Just as a new Canadian report confirmed that the recent loss of sea ice in the Arctic is greater than any natural variation in the past 1,450 years, the 17th UN Climate Change Conference got underway yesterday in Durban, South Africa. For the next two weeks some 7,000 delegates representing 195 countries and organizations will be wrestling with the consequences of a warming world.
And Canada can expect some severe criticism since the Harper government is refusing to sign on to a second commitment to the Kyoto Protocol.
“The Kyoto Protocol doesn’t meet our simple criteria,” said federal Environment Minister Peter Kent during a speech to the Economic Club of Canada earlier this month. “It has not been signed by all of the world’s largest greenhouse gas emitters.”
So what happened to the concept of a leadership role?
The Harper government has never been warm and fuzzy about Kyoto. Under that Protocol, we had committed to reducing greenhouse gas emissions to six per cent below 1990 levels by 2012. That’s not going to happen. The Copenhagen accord committed Canada to reducing emissions by 17 per cent below its 2005 level by 2020.
Environment Commissioner Scott Vaughan, who tabled his 2011 report in October, said he thought it next to impossible that Canada would be able to reach its Kyoto target. The gap is too wide. The calculated emissions in Canada in 2008 were 734 million tonnes, or 31 per cent above the Kyoto target. Making matters worse, the government has consistently lowered its greenhouse gas emissions targets since 2007. In fact, emissions targets have dropped from 282 million tonnes in the first plan to a mere 28 million tonnes in the latest plan, a drop of some 90 per cent. No wonder Vaughan is highly critical of Canada’s performance.
The problem isn’t only commitment to reducing GHGs but a commitment to a game plan.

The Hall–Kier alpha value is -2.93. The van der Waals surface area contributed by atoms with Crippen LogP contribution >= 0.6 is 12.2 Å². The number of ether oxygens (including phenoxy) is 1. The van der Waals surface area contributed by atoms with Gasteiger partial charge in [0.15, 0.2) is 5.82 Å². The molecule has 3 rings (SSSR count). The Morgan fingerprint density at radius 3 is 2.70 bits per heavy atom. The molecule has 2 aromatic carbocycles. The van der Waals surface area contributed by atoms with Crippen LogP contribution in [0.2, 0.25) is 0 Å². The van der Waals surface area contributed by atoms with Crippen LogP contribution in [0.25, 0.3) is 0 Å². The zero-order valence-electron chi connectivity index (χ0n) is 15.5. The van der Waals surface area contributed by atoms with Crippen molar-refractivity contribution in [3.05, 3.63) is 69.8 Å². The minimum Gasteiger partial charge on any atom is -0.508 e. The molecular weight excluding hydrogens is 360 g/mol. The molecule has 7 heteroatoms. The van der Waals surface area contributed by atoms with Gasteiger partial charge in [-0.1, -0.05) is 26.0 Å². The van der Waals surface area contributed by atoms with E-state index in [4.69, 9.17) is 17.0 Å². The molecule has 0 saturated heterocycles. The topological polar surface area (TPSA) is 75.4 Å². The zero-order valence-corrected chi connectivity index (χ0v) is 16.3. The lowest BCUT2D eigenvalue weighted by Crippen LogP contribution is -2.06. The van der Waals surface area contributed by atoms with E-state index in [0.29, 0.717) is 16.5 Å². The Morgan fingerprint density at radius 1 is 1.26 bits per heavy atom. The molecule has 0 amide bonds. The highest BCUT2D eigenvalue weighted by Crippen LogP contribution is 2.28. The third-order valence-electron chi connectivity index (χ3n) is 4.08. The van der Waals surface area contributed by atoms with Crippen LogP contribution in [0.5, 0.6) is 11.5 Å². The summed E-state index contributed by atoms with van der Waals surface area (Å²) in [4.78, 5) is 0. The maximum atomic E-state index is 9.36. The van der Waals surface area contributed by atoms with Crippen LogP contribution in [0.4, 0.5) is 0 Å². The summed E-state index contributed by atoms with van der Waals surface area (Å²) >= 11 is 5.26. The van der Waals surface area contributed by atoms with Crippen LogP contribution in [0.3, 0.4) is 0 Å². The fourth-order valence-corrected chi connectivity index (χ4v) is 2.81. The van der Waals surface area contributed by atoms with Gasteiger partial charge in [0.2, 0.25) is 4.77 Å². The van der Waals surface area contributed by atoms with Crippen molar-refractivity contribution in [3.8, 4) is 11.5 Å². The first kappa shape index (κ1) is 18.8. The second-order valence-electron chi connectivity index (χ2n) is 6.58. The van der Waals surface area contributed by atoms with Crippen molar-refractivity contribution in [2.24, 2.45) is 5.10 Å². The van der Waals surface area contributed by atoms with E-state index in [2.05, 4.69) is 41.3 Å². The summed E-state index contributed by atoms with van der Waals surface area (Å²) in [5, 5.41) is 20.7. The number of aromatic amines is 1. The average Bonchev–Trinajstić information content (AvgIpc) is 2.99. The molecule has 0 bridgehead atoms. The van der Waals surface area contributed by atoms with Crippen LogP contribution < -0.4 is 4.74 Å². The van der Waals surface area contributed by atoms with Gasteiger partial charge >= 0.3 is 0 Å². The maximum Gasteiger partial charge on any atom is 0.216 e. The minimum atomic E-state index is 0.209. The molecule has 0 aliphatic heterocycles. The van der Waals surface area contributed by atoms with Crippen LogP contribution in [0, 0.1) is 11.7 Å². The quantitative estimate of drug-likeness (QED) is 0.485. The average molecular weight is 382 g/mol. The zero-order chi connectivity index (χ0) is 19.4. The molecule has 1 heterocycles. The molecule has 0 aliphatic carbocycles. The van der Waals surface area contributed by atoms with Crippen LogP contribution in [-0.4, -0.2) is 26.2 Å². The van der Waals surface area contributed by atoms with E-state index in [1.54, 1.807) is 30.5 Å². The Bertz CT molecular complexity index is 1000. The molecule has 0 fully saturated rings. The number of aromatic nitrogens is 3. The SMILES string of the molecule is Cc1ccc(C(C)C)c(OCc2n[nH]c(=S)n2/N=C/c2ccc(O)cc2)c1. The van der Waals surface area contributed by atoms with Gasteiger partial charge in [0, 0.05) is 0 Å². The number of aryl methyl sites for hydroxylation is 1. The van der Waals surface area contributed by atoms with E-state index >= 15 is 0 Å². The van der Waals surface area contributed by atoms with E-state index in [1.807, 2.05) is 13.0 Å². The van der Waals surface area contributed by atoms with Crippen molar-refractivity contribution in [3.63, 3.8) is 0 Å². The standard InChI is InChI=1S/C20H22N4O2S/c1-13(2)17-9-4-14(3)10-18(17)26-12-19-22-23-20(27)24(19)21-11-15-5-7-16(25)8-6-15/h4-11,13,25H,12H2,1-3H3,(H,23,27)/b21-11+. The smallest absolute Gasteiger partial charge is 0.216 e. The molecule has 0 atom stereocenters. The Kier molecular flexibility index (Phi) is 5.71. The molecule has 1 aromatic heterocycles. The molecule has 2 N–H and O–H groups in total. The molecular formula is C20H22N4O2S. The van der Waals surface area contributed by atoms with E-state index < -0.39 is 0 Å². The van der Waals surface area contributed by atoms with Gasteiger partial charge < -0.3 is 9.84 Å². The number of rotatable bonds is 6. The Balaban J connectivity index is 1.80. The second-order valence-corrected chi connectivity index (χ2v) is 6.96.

Vaughan said in his report that “despite allocations of more than $9 billion, the government has yet to establish the management systems and tools needed to achieve, measure and report on greenhouse gas emission reductions. Key elements missing include consistent quality assurance and verification systems to report actual GHG emission reductions and clear and consistent financial reporting systems for the measures in the plans.”
He added that the plan is made up of at least 35 different programs that are disjointed. One of the main problems, he said, was that there are too many information gaps, or non-transparent information, make it impossible to quantify cause and effect. Then there’s the issue of the Alberta oilsands and the inefficient environmental monitoring systems at play which, said Vaughan, is one of the country’s most serious ecological hotspots.
During his speech in Toronto, Kent announced that $148.8 million will be spent on climate change adaptation funding over the next five years spread through 10 programs in nine departments. But that’s pittance.
Look north. Along with melting Arctic sea ice, thawing permafrost is causing buildings to sink. Inuvik, which has experienced the largest increase in air temperature in all of Canada, is looking at costs of close to $121 million to try to fix the problem. That town alone would gobble up Kent’s five-year budget.
But climate change isn’t about a simple five-year plan on adaptations. The consequences of global warming stretch in front for many decades and will bring complex challenges such as economic development or hardship, population shifts as huge numbers of people migrate to new regions, increasing needs for sustainable development, resource management, food production, and the response to rising sea levels.
This week Canada will deservedly face tough questions in Durban. The Harper government has to do better.